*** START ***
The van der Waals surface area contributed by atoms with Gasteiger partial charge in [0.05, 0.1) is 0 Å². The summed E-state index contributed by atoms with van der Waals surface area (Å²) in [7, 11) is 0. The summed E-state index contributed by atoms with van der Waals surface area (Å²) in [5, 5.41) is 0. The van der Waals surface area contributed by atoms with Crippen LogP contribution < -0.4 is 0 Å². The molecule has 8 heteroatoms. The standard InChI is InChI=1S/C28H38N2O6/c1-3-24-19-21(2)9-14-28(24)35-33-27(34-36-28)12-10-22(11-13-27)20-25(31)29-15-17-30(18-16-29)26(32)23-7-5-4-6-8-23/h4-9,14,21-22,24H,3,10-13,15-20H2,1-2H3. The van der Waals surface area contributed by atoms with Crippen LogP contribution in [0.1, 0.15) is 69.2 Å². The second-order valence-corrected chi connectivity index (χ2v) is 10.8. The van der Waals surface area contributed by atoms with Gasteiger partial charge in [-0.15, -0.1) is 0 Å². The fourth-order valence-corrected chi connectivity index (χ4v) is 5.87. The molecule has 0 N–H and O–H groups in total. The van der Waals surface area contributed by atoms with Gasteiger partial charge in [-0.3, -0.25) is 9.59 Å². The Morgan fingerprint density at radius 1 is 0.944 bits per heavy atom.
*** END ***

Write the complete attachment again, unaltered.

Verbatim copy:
The van der Waals surface area contributed by atoms with Gasteiger partial charge in [0.05, 0.1) is 0 Å². The summed E-state index contributed by atoms with van der Waals surface area (Å²) in [7, 11) is 0. The summed E-state index contributed by atoms with van der Waals surface area (Å²) in [5, 5.41) is 0. The van der Waals surface area contributed by atoms with Crippen LogP contribution < -0.4 is 0 Å². The molecule has 8 heteroatoms. The standard InChI is InChI=1S/C28H38N2O6/c1-3-24-19-21(2)9-14-28(24)35-33-27(34-36-28)12-10-22(11-13-27)20-25(31)29-15-17-30(18-16-29)26(32)23-7-5-4-6-8-23/h4-9,14,21-22,24H,3,10-13,15-20H2,1-2H3. The van der Waals surface area contributed by atoms with Crippen LogP contribution in [0.1, 0.15) is 69.2 Å². The second-order valence-corrected chi connectivity index (χ2v) is 10.8. The van der Waals surface area contributed by atoms with Gasteiger partial charge in [-0.15, -0.1) is 0 Å². The fourth-order valence-corrected chi connectivity index (χ4v) is 5.87. The molecule has 0 N–H and O–H groups in total. The van der Waals surface area contributed by atoms with Gasteiger partial charge in [-0.3, -0.25) is 9.59 Å². The Morgan fingerprint density at radius 1 is 0.944 bits per heavy atom.